St. Peter Canisius is perhaps the sole reason there is a Catholic Church in Germany, even today. Born in Holland, he was a law student and eventually a Canon of a Cathedral in Germany when he heard the preaching of St. Peter Faber, one of the first companions of St. Ignatius of Loyola. Immediately, Canisius knew his vocation and entered the Society of Jesus. Although he wasn’t among the original companions of St. Ignatius, nevertheless, he was one of the first Jesuits, and the most famous.
Apart from laboring for the faith in Germany and Switzerland, he was the first Jesuit to produce any major theological works, and wrote the first Catholic Catechism.
Surprisingly, in the 16 century the the Church had not yet produced a Catechism. She had not yet even produced her own edition of the Latin Bible. The Church was slow to pick up on the new technology of printing, and Protestants since the late 1520s, had already produced bibles, tracts and catechisms. Canisius, remarkably and single handedly, challenged and surpassed a generation of Protestant literary output in Germany, holding that just as truly as St. Francis Xavier converted so many in the East, it was a Catholic’s duty to labor likewise for the faith in Europe. As we noted above, he produced the first Catholic Catechism. This was the Summa Doctrinae Christianae, (Summary of Christian Doctrine), which was a magnum opus in multiple volumes meant for clergy and laymen. He produced a second directed to young men, the Catechismus Minor (Smaller Catechism), which is an abridgment of the multivolume Summa Doctrinae Christianae. Later, he produced a third Catechism, the Parvus Catechismus Catholicorum (Small Catechism for Catholics) which makes up the present work. St. Peter Canisius produced this work for young children between 9 and 14 years of age. This remains true of this translation, though certainly adults could benefit from its clear presentation and faithfulness to Apostolic Tradition.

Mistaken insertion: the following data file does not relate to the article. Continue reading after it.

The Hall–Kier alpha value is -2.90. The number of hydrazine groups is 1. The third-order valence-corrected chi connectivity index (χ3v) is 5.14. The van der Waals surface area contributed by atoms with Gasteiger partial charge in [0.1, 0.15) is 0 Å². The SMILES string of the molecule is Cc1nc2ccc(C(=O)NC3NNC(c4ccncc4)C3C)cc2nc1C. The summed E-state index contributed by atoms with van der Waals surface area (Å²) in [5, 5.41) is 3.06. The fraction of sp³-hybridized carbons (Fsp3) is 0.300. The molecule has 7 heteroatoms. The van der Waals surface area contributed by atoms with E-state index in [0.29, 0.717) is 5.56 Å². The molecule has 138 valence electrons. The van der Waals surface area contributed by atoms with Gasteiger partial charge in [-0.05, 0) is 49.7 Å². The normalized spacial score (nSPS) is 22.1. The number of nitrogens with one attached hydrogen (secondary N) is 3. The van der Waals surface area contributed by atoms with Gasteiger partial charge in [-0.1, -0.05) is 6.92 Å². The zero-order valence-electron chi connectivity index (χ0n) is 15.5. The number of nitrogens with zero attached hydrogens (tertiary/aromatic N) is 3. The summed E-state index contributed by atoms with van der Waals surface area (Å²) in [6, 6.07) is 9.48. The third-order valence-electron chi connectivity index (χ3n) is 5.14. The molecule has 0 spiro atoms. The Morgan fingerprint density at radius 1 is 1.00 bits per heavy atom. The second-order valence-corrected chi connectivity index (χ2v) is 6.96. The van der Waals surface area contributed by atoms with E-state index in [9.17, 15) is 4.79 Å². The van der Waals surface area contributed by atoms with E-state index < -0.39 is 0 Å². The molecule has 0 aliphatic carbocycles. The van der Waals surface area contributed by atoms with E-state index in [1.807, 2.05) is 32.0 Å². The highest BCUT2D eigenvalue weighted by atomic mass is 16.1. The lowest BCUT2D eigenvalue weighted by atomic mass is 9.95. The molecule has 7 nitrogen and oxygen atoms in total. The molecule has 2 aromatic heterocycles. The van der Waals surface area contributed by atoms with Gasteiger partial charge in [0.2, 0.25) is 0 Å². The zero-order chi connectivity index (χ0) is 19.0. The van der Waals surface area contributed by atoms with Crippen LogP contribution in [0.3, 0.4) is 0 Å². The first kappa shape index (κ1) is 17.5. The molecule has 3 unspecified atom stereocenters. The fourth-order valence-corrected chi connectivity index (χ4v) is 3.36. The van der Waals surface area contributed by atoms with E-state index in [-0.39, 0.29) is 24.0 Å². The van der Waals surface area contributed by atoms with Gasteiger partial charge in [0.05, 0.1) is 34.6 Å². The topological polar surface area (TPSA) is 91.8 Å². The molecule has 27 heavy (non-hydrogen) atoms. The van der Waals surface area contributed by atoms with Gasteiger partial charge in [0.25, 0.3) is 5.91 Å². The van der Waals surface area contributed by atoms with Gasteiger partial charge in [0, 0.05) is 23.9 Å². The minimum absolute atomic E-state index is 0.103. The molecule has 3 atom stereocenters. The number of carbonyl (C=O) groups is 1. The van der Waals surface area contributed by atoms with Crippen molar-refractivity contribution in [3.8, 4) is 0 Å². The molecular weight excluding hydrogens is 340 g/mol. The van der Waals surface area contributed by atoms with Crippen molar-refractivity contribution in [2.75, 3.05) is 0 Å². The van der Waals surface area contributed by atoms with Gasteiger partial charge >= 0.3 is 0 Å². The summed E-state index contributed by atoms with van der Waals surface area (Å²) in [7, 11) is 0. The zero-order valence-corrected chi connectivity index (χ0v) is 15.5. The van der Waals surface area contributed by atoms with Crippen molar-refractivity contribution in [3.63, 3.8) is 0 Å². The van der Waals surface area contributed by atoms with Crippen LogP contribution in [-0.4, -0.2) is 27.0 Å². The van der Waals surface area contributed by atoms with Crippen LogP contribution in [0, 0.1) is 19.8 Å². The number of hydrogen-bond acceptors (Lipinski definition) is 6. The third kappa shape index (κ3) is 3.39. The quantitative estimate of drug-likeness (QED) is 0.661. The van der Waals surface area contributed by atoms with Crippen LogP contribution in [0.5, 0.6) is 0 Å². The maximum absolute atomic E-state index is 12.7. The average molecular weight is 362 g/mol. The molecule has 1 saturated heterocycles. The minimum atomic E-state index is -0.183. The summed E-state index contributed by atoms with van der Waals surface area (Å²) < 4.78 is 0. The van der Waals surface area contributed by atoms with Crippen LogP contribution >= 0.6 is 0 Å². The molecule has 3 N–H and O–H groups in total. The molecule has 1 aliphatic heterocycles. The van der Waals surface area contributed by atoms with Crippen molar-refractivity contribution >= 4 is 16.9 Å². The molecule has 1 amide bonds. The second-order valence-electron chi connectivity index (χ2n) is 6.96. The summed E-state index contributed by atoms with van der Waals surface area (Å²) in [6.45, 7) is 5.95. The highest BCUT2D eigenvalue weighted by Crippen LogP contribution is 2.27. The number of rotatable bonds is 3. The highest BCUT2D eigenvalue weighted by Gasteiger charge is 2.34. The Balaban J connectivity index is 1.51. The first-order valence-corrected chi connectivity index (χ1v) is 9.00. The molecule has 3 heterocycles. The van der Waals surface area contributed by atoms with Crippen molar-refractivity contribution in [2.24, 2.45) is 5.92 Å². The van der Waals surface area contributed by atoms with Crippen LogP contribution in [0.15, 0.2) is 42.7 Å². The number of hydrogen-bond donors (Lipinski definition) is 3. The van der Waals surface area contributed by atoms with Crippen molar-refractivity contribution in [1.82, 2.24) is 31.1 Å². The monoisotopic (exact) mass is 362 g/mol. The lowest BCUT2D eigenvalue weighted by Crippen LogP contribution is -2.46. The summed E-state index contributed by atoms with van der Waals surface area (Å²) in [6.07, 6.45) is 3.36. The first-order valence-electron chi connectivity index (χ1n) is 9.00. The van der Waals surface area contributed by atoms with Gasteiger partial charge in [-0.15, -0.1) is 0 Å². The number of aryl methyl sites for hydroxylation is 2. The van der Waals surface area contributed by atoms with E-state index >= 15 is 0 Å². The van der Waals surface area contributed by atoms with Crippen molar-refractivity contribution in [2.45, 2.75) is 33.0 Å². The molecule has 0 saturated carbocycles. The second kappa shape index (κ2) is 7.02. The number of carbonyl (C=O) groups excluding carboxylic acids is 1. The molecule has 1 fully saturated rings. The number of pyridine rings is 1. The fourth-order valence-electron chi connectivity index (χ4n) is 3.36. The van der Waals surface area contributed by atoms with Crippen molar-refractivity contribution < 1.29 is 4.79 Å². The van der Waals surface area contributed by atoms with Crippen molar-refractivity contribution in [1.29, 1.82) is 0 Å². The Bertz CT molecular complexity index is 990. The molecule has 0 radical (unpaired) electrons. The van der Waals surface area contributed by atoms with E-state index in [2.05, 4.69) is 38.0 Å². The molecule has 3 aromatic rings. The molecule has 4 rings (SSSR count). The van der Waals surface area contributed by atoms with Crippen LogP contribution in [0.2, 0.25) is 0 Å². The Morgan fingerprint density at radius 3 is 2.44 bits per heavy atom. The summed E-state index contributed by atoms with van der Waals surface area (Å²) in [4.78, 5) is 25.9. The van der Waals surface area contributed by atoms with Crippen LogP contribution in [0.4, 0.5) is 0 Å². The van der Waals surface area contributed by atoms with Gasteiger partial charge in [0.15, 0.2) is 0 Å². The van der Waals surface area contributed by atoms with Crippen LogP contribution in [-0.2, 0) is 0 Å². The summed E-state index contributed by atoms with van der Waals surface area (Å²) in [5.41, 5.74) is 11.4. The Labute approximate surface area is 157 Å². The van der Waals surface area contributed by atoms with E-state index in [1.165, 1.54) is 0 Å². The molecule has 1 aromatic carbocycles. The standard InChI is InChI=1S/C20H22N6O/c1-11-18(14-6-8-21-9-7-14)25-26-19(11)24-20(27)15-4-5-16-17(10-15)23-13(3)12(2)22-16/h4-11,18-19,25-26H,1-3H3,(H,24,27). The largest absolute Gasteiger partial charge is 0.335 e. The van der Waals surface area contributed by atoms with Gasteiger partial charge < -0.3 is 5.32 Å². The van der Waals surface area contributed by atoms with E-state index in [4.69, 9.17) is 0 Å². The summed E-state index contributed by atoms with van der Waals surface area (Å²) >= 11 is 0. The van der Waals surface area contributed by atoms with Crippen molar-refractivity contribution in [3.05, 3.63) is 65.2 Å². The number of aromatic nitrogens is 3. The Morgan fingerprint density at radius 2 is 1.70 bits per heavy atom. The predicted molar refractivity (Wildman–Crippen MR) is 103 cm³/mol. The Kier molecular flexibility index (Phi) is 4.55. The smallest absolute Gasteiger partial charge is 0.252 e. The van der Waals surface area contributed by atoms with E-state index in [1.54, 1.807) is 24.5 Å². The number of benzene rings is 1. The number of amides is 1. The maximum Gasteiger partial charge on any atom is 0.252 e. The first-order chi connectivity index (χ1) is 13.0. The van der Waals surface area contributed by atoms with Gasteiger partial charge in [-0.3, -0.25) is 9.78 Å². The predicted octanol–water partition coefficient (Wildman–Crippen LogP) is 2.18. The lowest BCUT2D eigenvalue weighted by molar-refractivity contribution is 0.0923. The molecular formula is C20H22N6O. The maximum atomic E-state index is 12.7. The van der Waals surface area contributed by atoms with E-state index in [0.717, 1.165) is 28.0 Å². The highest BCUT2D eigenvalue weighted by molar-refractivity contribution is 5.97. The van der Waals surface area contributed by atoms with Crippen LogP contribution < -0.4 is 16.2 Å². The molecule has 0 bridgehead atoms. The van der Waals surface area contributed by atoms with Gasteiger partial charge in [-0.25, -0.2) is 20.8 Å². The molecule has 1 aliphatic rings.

Therefore, the answers to the questions are more simple than in other Catechisms. This work has not been in English for several hundred years, and in that time there have been other Catechisms, notably the Baltimore, which are familiar to Catholics. In translating from the Latin, I have taken great care to remain true to the exact formulation of the questions and answers, so as not to lose any of the doctrinal content of the original. For common prayers such as the Our Father and the Hail Mary, I have preserved the standard form Catholics use when praying these prayers. There is an appendix of scripture references which support Catholic doctrine at the end of the work without any commentary, which Canisius arranged for youths to memorize in order to defend the faith when challenged. For these references I have used the Douay-Rheims version, in spite of its shortcomings with respect to modern English readability, because it is the closest version to the vulgate, the basis for Cansisius’ work and the common point of reference for both Catholics and Protestants at that time.
This work may prove easier to understand and can work in tandem with other Catechisms, and additionally, was produced by a saint and doctor of the Church. Canisius’ reach was so powerful through the centuries in Germany, that Pope Benedict XVI said “Still in my father’s generation, people called the catechism simply the Canisius: He is really the catechist of the centuries; he formed people’s faith for centuries.”
This new translation, contains some beautiful artwork from the Netherlands, in honor of Canisius’ birth place, and a foreword by Fr. Chad Ripperger, PhD.